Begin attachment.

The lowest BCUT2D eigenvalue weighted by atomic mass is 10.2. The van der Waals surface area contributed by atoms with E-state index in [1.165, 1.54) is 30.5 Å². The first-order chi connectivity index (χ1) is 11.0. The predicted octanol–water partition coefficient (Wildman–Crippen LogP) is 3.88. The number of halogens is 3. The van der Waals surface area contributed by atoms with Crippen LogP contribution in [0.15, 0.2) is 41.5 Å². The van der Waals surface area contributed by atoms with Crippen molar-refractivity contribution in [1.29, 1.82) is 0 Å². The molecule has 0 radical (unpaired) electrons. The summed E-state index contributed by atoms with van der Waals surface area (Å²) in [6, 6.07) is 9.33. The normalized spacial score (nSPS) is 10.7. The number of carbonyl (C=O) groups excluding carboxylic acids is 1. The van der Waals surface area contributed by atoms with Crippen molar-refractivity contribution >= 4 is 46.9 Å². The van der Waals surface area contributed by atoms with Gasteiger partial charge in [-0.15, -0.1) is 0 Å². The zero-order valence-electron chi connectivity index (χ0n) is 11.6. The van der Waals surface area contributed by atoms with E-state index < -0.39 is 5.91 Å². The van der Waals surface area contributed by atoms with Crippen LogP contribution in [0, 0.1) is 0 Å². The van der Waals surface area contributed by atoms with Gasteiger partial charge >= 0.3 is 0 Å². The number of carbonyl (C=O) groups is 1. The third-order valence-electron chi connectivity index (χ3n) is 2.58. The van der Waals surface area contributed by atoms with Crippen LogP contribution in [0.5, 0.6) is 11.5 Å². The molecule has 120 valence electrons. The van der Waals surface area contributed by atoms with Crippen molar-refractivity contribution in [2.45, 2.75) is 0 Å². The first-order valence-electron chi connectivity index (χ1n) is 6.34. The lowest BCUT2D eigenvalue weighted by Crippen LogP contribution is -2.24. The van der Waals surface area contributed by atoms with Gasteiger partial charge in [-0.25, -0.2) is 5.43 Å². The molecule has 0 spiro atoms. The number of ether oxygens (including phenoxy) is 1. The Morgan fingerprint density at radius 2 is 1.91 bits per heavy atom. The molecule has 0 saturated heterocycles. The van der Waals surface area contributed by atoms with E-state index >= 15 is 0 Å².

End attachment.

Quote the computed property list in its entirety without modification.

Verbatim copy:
The lowest BCUT2D eigenvalue weighted by atomic mass is 10.2. The van der Waals surface area contributed by atoms with E-state index in [1.165, 1.54) is 30.5 Å². The first-order chi connectivity index (χ1) is 11.0. The predicted octanol–water partition coefficient (Wildman–Crippen LogP) is 3.88. The number of halogens is 3. The van der Waals surface area contributed by atoms with Crippen LogP contribution in [0.15, 0.2) is 41.5 Å². The van der Waals surface area contributed by atoms with Crippen molar-refractivity contribution in [1.29, 1.82) is 0 Å². The molecule has 0 radical (unpaired) electrons. The summed E-state index contributed by atoms with van der Waals surface area (Å²) in [6, 6.07) is 9.33. The normalized spacial score (nSPS) is 10.7. The number of carbonyl (C=O) groups excluding carboxylic acids is 1. The van der Waals surface area contributed by atoms with Crippen molar-refractivity contribution >= 4 is 46.9 Å². The van der Waals surface area contributed by atoms with Gasteiger partial charge in [-0.15, -0.1) is 0 Å². The zero-order valence-electron chi connectivity index (χ0n) is 11.6. The van der Waals surface area contributed by atoms with E-state index < -0.39 is 5.91 Å². The van der Waals surface area contributed by atoms with Crippen LogP contribution in [0, 0.1) is 0 Å². The van der Waals surface area contributed by atoms with Gasteiger partial charge >= 0.3 is 0 Å². The number of carbonyl (C=O) groups is 1. The third-order valence-electron chi connectivity index (χ3n) is 2.58. The van der Waals surface area contributed by atoms with Crippen LogP contribution in [0.5, 0.6) is 11.5 Å². The molecule has 120 valence electrons. The van der Waals surface area contributed by atoms with Crippen molar-refractivity contribution in [2.45, 2.75) is 0 Å². The first-order valence-electron chi connectivity index (χ1n) is 6.34. The lowest BCUT2D eigenvalue weighted by Crippen LogP contribution is -2.24. The van der Waals surface area contributed by atoms with Gasteiger partial charge in [-0.25, -0.2) is 5.43 Å². The molecule has 0 spiro atoms. The number of ether oxygens (including phenoxy) is 1. The Morgan fingerprint density at radius 2 is 1.91 bits per heavy atom. The molecule has 0 saturated heterocycles. The van der Waals surface area contributed by atoms with E-state index >= 15 is 0 Å².